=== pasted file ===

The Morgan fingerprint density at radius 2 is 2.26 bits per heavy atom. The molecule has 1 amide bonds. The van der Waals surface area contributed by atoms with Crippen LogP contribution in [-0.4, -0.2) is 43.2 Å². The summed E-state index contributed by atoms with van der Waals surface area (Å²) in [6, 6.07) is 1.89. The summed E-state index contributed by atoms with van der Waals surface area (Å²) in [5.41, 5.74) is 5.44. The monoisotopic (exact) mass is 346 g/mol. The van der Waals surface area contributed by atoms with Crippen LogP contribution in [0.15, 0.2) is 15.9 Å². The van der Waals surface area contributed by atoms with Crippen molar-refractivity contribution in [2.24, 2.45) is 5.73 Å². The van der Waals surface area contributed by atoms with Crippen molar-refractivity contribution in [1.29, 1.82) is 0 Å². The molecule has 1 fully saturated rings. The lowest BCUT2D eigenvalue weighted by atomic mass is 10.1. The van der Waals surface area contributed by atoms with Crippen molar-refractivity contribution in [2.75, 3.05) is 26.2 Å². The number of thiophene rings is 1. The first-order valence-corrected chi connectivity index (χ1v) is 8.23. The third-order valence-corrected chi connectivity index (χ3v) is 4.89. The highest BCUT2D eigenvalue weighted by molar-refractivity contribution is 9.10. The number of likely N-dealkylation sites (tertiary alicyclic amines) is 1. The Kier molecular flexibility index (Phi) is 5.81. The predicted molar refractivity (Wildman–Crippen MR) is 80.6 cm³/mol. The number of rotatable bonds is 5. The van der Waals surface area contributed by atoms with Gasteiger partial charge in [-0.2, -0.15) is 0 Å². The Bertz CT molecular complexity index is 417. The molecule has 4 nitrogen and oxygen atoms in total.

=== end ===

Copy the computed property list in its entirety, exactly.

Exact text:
The Morgan fingerprint density at radius 2 is 2.26 bits per heavy atom. The molecule has 1 amide bonds. The van der Waals surface area contributed by atoms with Crippen LogP contribution in [-0.4, -0.2) is 43.2 Å². The summed E-state index contributed by atoms with van der Waals surface area (Å²) in [6, 6.07) is 1.89. The summed E-state index contributed by atoms with van der Waals surface area (Å²) in [5.41, 5.74) is 5.44. The monoisotopic (exact) mass is 346 g/mol. The van der Waals surface area contributed by atoms with Crippen LogP contribution in [0.15, 0.2) is 15.9 Å². The van der Waals surface area contributed by atoms with Crippen molar-refractivity contribution in [2.24, 2.45) is 5.73 Å². The van der Waals surface area contributed by atoms with Crippen molar-refractivity contribution in [1.29, 1.82) is 0 Å². The molecule has 1 fully saturated rings. The lowest BCUT2D eigenvalue weighted by atomic mass is 10.1. The van der Waals surface area contributed by atoms with Crippen molar-refractivity contribution in [2.75, 3.05) is 26.2 Å². The number of thiophene rings is 1. The first-order valence-corrected chi connectivity index (χ1v) is 8.23. The third-order valence-corrected chi connectivity index (χ3v) is 4.89. The highest BCUT2D eigenvalue weighted by molar-refractivity contribution is 9.10. The number of likely N-dealkylation sites (tertiary alicyclic amines) is 1. The Kier molecular flexibility index (Phi) is 5.81. The predicted molar refractivity (Wildman–Crippen MR) is 80.6 cm³/mol. The number of rotatable bonds is 5. The van der Waals surface area contributed by atoms with Gasteiger partial charge in [-0.2, -0.15) is 0 Å². The Bertz CT molecular complexity index is 417. The molecule has 4 nitrogen and oxygen atoms in total.